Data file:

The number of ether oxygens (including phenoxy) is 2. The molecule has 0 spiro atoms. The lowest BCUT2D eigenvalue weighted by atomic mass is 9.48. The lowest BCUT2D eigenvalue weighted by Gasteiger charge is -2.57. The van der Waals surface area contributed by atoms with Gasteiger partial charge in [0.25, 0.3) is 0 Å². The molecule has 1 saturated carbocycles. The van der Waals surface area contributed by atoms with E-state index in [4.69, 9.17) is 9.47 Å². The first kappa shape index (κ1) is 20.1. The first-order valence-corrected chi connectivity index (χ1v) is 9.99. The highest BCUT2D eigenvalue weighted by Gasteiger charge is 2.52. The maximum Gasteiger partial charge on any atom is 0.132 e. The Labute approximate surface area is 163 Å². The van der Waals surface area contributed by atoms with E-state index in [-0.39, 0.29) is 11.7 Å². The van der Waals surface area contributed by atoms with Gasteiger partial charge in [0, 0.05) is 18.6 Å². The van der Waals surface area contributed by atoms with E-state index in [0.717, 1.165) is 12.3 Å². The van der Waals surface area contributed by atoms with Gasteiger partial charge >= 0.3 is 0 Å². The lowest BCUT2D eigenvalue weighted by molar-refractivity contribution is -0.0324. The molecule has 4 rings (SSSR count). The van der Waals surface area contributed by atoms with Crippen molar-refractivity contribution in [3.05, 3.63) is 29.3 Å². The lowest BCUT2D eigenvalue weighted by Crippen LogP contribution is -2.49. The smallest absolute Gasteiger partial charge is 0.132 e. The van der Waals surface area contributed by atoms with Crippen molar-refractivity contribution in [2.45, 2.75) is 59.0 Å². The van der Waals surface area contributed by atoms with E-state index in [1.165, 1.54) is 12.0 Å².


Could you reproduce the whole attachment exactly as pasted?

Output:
The number of ether oxygens (including phenoxy) is 2. The molecule has 0 spiro atoms. The lowest BCUT2D eigenvalue weighted by atomic mass is 9.48. The lowest BCUT2D eigenvalue weighted by Gasteiger charge is -2.57. The van der Waals surface area contributed by atoms with Gasteiger partial charge in [0.25, 0.3) is 0 Å². The molecule has 1 saturated carbocycles. The van der Waals surface area contributed by atoms with E-state index in [4.69, 9.17) is 9.47 Å². The first kappa shape index (κ1) is 20.1. The first-order valence-corrected chi connectivity index (χ1v) is 9.99. The highest BCUT2D eigenvalue weighted by Gasteiger charge is 2.52. The maximum Gasteiger partial charge on any atom is 0.132 e. The Labute approximate surface area is 163 Å². The van der Waals surface area contributed by atoms with E-state index in [-0.39, 0.29) is 11.7 Å². The van der Waals surface area contributed by atoms with Gasteiger partial charge in [0, 0.05) is 18.6 Å². The van der Waals surface area contributed by atoms with E-state index in [0.717, 1.165) is 12.3 Å². The van der Waals surface area contributed by atoms with Gasteiger partial charge >= 0.3 is 0 Å². The lowest BCUT2D eigenvalue weighted by molar-refractivity contribution is -0.0324. The molecule has 4 rings (SSSR count). The van der Waals surface area contributed by atoms with Crippen molar-refractivity contribution in [3.05, 3.63) is 29.3 Å². The lowest BCUT2D eigenvalue weighted by Crippen LogP contribution is -2.49. The smallest absolute Gasteiger partial charge is 0.132 e. The van der Waals surface area contributed by atoms with Crippen molar-refractivity contribution in [2.45, 2.75) is 59.0 Å². The van der Waals surface area contributed by atoms with E-state index in [1.165, 1.54) is 12.0 Å².